We loved this entry from Paul David Tripp’s book of daily devotionals, New Morning Mercies, and thought we’d share:
Why do we say we place our hope in the cross of the Lord Jesus Christ and yet practically ask the law to do what only grace can accomplish?
It’s done every day in Christian homes around the world. Well-meaning parents, zealous to see their children doing what is right, ask the law to do in the lives of their children what only grace can accomplish. They think that if they have the right set of rules, the right threat of punishment, and consistent enforcement, their children will be okay. In ways these parents fail to understand, they have reduced parenting to being a law-giver, a prosecutor, a jury, and a jailer. They think that their job is to do anything they can to shape, control, and regulate the behavior of their children. And in their zeal to control behavior, they look to the tools of threat (“I’ll make you afraid enough that you’ll never do this again.”), manipulation (“I’ll find something you really want and tell you that I’ll give it to you if you obey.”), and guilt (“I’ll make you feel so bad, so ashamed, that you’ll decide not to do this again.”).
This way of thinking denies two significant things that the Bible tells us. The first is that before sin is a matter of behavior, it is always a matter of the heart. We sin because we are sinners. For example, anger is always an issue of the heart before it is an act of aggression. This is important to recognize because no human being has the power to change the heart of another human being. The second is that if threats, manipulation, and guilt could create lasting change in the life of another person, Jesus would not have had to come. So this way of thinking denies the gospel that we say we hold dear. It really does ask the law to do what only God in amazing grace is able to accomplish. If you deny the gospel at street level, you will attempt to create by human means what only God can create by powerful grace, and it will never lead you anywhere good.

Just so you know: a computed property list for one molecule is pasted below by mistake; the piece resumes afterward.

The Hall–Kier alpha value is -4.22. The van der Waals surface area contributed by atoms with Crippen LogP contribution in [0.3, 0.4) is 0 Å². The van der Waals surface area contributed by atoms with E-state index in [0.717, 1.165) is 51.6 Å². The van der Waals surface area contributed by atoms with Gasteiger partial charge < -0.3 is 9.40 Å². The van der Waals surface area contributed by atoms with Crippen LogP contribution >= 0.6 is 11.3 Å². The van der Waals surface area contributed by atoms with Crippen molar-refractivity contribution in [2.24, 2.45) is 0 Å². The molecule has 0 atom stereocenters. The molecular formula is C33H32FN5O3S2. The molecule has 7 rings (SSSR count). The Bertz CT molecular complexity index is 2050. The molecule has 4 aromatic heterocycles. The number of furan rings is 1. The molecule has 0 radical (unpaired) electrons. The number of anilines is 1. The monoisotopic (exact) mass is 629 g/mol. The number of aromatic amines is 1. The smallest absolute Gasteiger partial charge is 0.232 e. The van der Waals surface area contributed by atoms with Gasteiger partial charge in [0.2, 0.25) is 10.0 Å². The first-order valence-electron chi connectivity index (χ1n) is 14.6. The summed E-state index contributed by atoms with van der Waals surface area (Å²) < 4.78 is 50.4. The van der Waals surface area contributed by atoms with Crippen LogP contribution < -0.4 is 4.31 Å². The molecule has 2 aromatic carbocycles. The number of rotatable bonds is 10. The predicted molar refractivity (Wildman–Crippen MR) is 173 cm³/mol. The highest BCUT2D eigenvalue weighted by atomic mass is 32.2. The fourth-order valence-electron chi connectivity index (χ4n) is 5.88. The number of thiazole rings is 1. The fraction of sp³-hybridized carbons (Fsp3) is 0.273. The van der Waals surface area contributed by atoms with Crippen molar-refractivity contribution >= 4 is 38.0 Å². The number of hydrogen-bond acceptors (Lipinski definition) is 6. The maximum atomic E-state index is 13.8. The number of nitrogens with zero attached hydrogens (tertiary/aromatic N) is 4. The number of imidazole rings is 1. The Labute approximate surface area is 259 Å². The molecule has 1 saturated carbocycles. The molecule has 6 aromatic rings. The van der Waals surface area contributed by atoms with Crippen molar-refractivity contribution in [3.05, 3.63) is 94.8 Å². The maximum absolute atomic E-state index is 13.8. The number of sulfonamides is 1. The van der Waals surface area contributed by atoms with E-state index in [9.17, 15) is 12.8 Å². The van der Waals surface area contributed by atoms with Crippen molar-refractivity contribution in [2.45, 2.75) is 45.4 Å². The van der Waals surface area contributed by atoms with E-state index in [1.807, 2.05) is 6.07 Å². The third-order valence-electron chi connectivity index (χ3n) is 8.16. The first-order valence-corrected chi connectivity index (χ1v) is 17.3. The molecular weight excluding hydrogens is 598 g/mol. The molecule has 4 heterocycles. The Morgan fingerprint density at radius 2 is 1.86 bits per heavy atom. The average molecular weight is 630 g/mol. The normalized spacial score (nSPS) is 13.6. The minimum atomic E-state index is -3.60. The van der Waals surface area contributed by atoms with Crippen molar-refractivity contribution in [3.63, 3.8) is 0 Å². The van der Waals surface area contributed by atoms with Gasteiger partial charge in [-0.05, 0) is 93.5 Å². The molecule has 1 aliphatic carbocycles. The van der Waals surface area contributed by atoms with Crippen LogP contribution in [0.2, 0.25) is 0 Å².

Thankfully, God hasn’t left us to our own power to change. He meets us with transforming grace and calls us to be tools of that grace in his redemptive hands. He lifts the burden of change off our shoulders and never calls us to do what only he can do. So we expose our children to God’s law and faithfully exercise authority while we seek to be tools of heart change in the hands of a God whose grace is greater than all of the sin we’re grappling with.